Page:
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An old Ford factory in Pittsburgh is being adapted to become a biomedical research facility

Adaptive Reuse

An old Ford factory in Pittsburgh is being adapted to become a biomedical research facility

This is the latest step in the city’s post-industrial resurgence.


By John Caulfield, Senior Editor | June 2, 2021
The Assembly is an adaptive reuse of a Ford factory and showroom

The Assembly will have 108,000 sf of leasable space. Images: Courtesy of Wexford Science & Technology

A former Ford Motor Company assembly plant in Pittsburgh, which was built in 1915 as a factory and showroom for Model Ts, is being transformed into a research, innovation, and entrepreneurship hub called The Assembly.

A team led by Wexford Science & Technology and the University of Pittsburgh is adding 105,000 sf to the plant’s original 250,000 sf. The enlarged building will house labs and office spaces, an in-building parking garage with a secured bike room and showers; gathering, event, and conference spaces; a 250-seat auditorium, and a restaurant and café.

Gathering spaces have access to the building's three floors.

The Assembly will provide ample space for gatherings and events. The stairwell access to each floor is one of Wexford's design signatures.

 

The Assembly, which is scheduled to open early next year, will be the future home to the university’s researchers who are focused on discoveries related to cancer biology and other areas. The final beam for this project was secured on May 25, an event that was applauded by over 300 construction workers on site.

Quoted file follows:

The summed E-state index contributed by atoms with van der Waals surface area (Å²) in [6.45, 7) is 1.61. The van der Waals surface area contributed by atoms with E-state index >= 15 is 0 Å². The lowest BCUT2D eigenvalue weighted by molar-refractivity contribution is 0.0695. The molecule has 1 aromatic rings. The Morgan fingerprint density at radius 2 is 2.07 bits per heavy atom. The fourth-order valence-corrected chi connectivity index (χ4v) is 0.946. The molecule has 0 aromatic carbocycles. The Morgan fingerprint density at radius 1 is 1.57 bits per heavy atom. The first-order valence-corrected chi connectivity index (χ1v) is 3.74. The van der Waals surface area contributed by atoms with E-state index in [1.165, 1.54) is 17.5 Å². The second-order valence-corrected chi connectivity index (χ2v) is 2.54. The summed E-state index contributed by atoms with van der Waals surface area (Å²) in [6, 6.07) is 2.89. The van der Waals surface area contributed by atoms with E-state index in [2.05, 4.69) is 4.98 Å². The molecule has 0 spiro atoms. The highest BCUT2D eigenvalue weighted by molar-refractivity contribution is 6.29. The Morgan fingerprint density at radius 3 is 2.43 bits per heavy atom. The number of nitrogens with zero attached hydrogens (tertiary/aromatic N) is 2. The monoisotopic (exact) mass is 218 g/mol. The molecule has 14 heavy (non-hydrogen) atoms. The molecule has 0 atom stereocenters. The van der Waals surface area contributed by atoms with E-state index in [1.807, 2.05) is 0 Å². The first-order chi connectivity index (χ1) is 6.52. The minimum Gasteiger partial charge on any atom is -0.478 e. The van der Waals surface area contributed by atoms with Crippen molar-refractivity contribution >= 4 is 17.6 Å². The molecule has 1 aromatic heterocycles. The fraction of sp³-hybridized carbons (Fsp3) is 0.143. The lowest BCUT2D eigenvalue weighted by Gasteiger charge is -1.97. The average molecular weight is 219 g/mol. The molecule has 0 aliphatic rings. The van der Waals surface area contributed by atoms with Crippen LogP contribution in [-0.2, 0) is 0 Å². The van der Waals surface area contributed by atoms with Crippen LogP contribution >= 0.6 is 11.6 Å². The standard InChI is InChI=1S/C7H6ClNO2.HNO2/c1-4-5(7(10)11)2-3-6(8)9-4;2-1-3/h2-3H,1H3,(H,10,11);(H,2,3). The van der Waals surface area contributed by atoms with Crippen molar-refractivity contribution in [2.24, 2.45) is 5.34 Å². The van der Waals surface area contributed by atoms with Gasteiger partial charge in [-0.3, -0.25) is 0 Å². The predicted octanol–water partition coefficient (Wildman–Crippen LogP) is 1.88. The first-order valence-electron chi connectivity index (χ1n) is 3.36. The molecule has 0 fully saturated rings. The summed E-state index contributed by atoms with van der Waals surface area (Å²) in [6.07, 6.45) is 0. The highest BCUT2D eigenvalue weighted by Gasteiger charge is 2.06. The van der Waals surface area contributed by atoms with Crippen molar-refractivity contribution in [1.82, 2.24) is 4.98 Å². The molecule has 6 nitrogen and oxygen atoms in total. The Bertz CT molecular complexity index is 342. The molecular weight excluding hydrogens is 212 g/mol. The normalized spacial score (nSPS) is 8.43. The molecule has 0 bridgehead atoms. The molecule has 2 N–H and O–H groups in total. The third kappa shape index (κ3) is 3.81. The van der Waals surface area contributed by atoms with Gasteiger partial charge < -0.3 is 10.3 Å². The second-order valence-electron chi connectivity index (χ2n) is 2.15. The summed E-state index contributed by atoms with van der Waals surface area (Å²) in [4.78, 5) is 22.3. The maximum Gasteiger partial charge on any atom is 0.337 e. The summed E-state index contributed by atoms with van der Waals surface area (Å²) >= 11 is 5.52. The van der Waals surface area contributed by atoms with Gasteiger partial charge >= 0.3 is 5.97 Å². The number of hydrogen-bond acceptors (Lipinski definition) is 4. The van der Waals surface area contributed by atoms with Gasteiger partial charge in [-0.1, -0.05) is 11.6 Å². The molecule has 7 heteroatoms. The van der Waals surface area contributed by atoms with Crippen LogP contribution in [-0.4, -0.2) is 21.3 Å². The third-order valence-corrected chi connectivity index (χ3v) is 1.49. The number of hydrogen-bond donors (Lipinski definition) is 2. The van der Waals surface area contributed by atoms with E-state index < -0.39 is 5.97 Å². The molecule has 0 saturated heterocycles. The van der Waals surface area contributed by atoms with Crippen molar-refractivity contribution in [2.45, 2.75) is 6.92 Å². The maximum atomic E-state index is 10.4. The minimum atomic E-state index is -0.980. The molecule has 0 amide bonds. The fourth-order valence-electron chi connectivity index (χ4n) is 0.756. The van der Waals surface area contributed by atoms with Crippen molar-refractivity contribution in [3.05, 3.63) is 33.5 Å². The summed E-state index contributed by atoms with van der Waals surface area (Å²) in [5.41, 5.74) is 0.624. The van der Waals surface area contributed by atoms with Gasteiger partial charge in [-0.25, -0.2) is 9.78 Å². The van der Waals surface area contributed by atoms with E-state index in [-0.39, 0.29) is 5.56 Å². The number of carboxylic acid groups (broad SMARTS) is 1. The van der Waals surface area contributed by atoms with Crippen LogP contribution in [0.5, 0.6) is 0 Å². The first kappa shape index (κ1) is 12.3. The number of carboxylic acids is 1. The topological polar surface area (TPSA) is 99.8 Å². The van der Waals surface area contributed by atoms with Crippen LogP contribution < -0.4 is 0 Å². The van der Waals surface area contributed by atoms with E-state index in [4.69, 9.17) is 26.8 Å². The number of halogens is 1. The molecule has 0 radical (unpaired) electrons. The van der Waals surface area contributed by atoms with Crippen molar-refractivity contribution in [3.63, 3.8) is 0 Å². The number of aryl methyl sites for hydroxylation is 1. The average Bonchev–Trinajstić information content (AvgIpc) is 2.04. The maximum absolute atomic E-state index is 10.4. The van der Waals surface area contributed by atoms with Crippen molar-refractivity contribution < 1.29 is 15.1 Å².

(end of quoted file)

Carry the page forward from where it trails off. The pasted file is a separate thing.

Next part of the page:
Also see: Pittsburgh’s Neighborhood 91 for additive manufacturing

ANOTHER INNOVATION CORNERSTONE

Model Ts being assembled in the Ford plant

Ford Motor Company made Model Ts in this plant for more that 30 years.

 

Wexford’s website states that this adaptive reuse and renovation will create a 345,000-sf, three-story facility with 36,000-sf floor plates with 14-ft 6-inch floor-to-floor heights, and 108,000 sf of rentable space. The Assembly is located in Pittsburgh’s Baum-Centre corridor, a mass-transit oriented urban district designed to serve businesses.

Also see: Pittsburgh combats construction fraud

“These state-of-the-art labs, dramatic convening spaces, and top-tier researchers will attract the talent, ideas, and companies that will continue to propel life science innovation in Pittsburgh,” says John Grady, Wexford’s Northeast Region Executive and Senior VP of Development.

ZGF Architects designed the renovation. Turner Construction, Ventas Inc., and Bank of America are Wexford’s other partners on this project, which rivals in scale the Mill 19 redevelopment at Hazelwood Green.

“The Assembly is a cornerstone of the Pittsburgh Innovation District,” says Sean Luther, Executive Director of InnovatePGH, a public-private partnership that supports innovation growth in Pittsburgh. “Fully leveraging Pittsburgh’s life science assets requires exactly the intentionally designed, multi-tenant facilities developed by Wexford. The Assembly represents the full vision and potential of the Pittsburgh Innovation District to translate academic research into economic development that benefits all of Western Pennsylvania.”

This $330 million redevelopment project broke ground in the summer of 2019. The year before, the building was added to the National Register of Historic Places. Ford made and sold cars out of this eight-story plant for more than 30 years.

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